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Kahawai Bag Limit Changes Irrelevant

Kahawai Bag Limit Changes Irrelevant

“Totally irrelevant” is the response from option4’s Trish Rea to the Minister of Fisheries announcement that there will be no change to recreational bag limits for kahawai. “David Benson-Pope has still failed to allow for the public’s interests as he is obliged to do by law.”

It is not surprising the Minister has rejected the notion of decreasing the bag limit. The level of the kahawai allocation granted by the Minister to the commercial sector will mean less kahawai for recreational fishers and little chance of them achieving a bag limit catch.

“What we need is a rebuild of our second most popular recreational species”, says the option4 spokesperson. “You cannot catch what isn’t there” she goes on to add. “Mr Benson – Pope knows that, the Ministry of Fisheries knows that, and we know it.”

Fishing representative organisations the NZ Big Game Fishing Council, the NZ Recreational Fishing Council, the NZ Angling and Casting Association and option4 are mounting a combined court challenge to the Minister’s August decisions regarding the Total Allowable Catch and allocation of kahawai.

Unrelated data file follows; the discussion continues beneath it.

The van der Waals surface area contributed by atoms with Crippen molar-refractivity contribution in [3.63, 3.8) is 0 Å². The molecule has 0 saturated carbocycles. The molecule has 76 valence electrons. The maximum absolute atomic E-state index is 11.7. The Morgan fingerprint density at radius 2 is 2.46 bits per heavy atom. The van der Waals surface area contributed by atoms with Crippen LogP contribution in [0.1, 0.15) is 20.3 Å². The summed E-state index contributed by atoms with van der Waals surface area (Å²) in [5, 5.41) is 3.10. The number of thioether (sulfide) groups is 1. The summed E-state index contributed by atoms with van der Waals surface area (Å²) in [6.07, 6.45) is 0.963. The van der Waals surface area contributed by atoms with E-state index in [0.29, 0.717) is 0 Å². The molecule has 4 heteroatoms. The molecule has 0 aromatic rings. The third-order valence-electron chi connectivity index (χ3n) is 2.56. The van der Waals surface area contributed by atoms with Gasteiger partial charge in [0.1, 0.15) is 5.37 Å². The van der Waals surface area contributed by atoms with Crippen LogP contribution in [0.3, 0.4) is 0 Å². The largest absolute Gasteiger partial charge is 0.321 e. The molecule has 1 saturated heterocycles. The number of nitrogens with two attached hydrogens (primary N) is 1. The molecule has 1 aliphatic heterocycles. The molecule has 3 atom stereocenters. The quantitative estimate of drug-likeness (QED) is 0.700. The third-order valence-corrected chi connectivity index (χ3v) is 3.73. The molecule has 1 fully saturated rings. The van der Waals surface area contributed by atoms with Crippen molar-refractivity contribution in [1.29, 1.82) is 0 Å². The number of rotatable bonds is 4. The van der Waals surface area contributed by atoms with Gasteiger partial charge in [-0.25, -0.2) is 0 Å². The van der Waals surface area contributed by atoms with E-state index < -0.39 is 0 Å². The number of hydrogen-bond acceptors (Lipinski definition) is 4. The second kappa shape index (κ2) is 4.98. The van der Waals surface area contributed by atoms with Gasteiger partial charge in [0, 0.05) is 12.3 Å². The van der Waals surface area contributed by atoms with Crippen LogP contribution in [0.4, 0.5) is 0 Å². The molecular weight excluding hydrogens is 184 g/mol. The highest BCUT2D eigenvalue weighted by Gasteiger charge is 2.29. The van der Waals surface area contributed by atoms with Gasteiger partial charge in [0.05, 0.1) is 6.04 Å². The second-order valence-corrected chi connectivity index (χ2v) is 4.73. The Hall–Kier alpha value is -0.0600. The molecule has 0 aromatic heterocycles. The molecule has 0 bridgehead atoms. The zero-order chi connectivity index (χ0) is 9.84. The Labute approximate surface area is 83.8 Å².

“Catch limits are meaningless if there are so few fish to catch,” adds New Zealand Big Game Fishing Council’s President Jeff Romeril.

option4 is concerned the Minister now states “the new research will allow us to make robust decisions on issues like this.” It would have been preferable if the Minister had initiated the research before allocation decisions were made. “The situation now is that quota rights have been given to commercial fishers without knowing the full extent of current catch. It does not make sense to hand over perpetual property rights without full understanding of the stock size, continues Rea. Compensation issues could conceivably cloud the Minister’s future judgement, which is not ideal when discussing a species of such importance not only to fishers but to the whole marine ecosystem,” she advises.

“We are determined to have the kahawai decisions reviewed in the interests of the public and our future generations. The well-documented traditional catches of kahawai by Maori will only recover if more fish are left in the sea. Recreational fishers also want an abundant kahawai fishery and we intend working together to achieve the outcomes we seek.”

The Minister believes he has made his latest decision in the interests of fairness. We question when the Minister is going to have regard to his obligations under the Fisheries Act where non-commercial interests have to be allowed for and not taken as an after-thought.

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